And so, against that backdrop, I think the sort of companies that will win will be those that can generate earnings growth. If you think about the last 10 years, there's been a PE re-rate or a multiple re-rate on the back of interest rates. Going forward, it's going to be about companies that can grow earnings and those companies that can generate market share growth, I think. And that's what we're focused on.
Damian Cilmi: When we discussed earnings growth in the past couple of years, it was often focused on the future and had a long duration, which some may consider a bit extreme. Where do you think the ideal point lies? Will it be in a longer duration growth again or in something shorter?
Katie Hudson: I think it'll be the middle ground. So, the companies that really benefitted over the last three or four years were those, as you call out those very long duration. So long duration, they don't even have any cash flow earnings.
Damian Cilmi: They have when discount rate zero, you know?
Katie Hudson: Yes.
Damian Cilmi: So, you can make your own value.
Katie Hudson: Exactly. That's exactly right. But you know, as we talked about that interest rate tailwind won't be there. So, it'll be companies that have genuine earnings, genuine cash flow and genuine earnings growth. I think they will be the winners going forward.
Damian Cilmi: Your major hypothesis is for a soft-ish landing in Australia's economy. You mentioned that population growth is a positive factor and highlighted some strong sectors, such as the lithium industry. As a result, you think that Australian equities are not too bad, and that the Australian economy is generally performing well in comparison to the rest of the world?
Katie Hudson: We believe that the Australian economy will fare relatively well. You're right to call out population growth. We're seeing net migration approaching 2%, which is a positive sign. We're starting from a good position in terms of employment and national income, and we're benefitting from strong export prices for most of our commodities.
Australia is also well-positioned in the energy transition. We're the largest exporter of lithium, which has become a huge industry for us. We're also a significant natural gas exporter and have substantial copper deposits. All of these commodities will play major roles in the energy transition. So, from a relative perspective, Australia looks okay.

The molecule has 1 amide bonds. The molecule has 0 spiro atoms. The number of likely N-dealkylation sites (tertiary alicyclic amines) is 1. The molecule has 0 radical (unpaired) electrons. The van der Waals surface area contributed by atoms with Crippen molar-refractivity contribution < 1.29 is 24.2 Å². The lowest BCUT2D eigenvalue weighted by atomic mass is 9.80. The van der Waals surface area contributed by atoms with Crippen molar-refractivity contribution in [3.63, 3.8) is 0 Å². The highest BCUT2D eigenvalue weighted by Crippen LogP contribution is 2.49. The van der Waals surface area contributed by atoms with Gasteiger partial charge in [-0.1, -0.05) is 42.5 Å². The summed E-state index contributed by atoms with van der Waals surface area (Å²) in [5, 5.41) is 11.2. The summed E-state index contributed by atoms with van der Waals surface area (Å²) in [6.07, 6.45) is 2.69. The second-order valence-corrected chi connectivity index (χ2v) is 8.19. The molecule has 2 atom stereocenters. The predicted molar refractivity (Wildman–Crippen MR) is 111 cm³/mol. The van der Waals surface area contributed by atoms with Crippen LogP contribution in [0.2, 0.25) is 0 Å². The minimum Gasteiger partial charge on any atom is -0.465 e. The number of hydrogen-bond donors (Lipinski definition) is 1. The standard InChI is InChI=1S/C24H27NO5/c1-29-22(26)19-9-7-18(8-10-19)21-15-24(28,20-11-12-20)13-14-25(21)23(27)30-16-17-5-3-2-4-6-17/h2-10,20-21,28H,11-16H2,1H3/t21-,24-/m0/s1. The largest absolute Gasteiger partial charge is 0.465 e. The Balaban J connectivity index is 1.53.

What's interesting is that the small caps I manage tend to be more exposed to Australian companies, they tend to be net importers.
Damian Cilmi: So, in the local economy, in a sense.
Katie Hudson: Yes. They have a much bigger exposure, from an earnings perspective, to the Australian economy. So, counterintuitively, relative to where valuations sit, they should fare relatively better. And one of our other macro themes is we think the Australian dollar will head north. If that's the case, the small caps should perform better as well, because they tend to be net importers.
Damian Cilmi: Good, very good news for travellers as well. Looking ahead, are there any positive leading indicators that instil you with confidence?
Katie Hudson: The relative position of the Australian economy is one to definitely call out. I think we're largely through the interest rate cycle, so from that perspective, we are late in that stage. What was interesting is that the boards and management of companies in Australia were probably a little more confident than we expected them to be. You know, they've had their balance sheets in great shape, most companies have travelled through COVID better than they expected. And , I think there's a willingness to invest and grow and start to do M&A and get back on the front foot again. So, there are definitely some lead indicators there that I think are cause for optimism. Australia is feeling the pressure from an economic point of view but navigating reasonably well given the circumstances.
Damian Cilmi: And being in the small cap space, you would probably see IPOs, which virtually ground to a halt over ‘22. Is that looking a little better in 23?
Katie Hudson: Yes, with the market holding up well, there are some companies starting to do M&A and undertake capital raisings and , we're starting to see the lead indicators of some IPO activity, which is non-deal roadshows coming into the diary.
Damian Cilmi: Very busy then. I can imagine.
Katie Hudson: Absolutely.
Damian Cilmi: So just wrapping up, you said that many of the conditions were around volatility, a lot of uncertainty as well about hard or soft-landing, interest rates nearly finished, or there's still more to go there. There's a lot of different opinions out there. And I suppose within that vacuum, if you will, it sounds positive for active management. So, do you think that we've seen “peak passive”, as some have called it?
Katie Hudson: Now I've obviously got a vested interest in this conversation, so I'm going to acknowledge that upfront. But it is interesting to think about the last 10 years; there's been really just a big beta play. You know, beta was the driver, and in that environment, there's not much value attributed to alpha. And I think that when you have a strong beta environment, I think it does give rise to passive index. And we've seen that obviously over the last 10 years. But you think about going forward; beta is going to be much lower in a low growth environment. There's been a lot more volatility. I think the directional bet is not one way as it has been.
Damian Cilmi: It could be a bit sideways as well as a market.
Katie Hudson: Absolutely. So, I think that is a really good environment for active management, for stock selection being important again. And I wonder whether we may see that active management and people trying to access alpha, in a lower beta environment, may actually step up again.
Damian Cilmi: I imagine it's been an interesting reporting season. It's kept you on your toes and hopefully portfolio's all in good shape and you're excited about the years ahead.
Katie Hudson: Yes. Thank you. Well, we're pleased to say we, we had a really good reporting season from a performance perspective. But from our investment lens, we're looking over the long term and finding a lot of opportunities in this volatility.
Damian Cilmi: Excellent. we'll leave it there. Thanks for coming in, Katie.
Katie Hudson: Pleasure. Thanks Damian.
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Damian joined Praemium in 2018 as Head of Investment Managers & Governance. His prior roles include Senior Investment Analyst at Netwealth and Senior Research Manager for Sandhurst Trustees, and was previously a Private Client Advisor.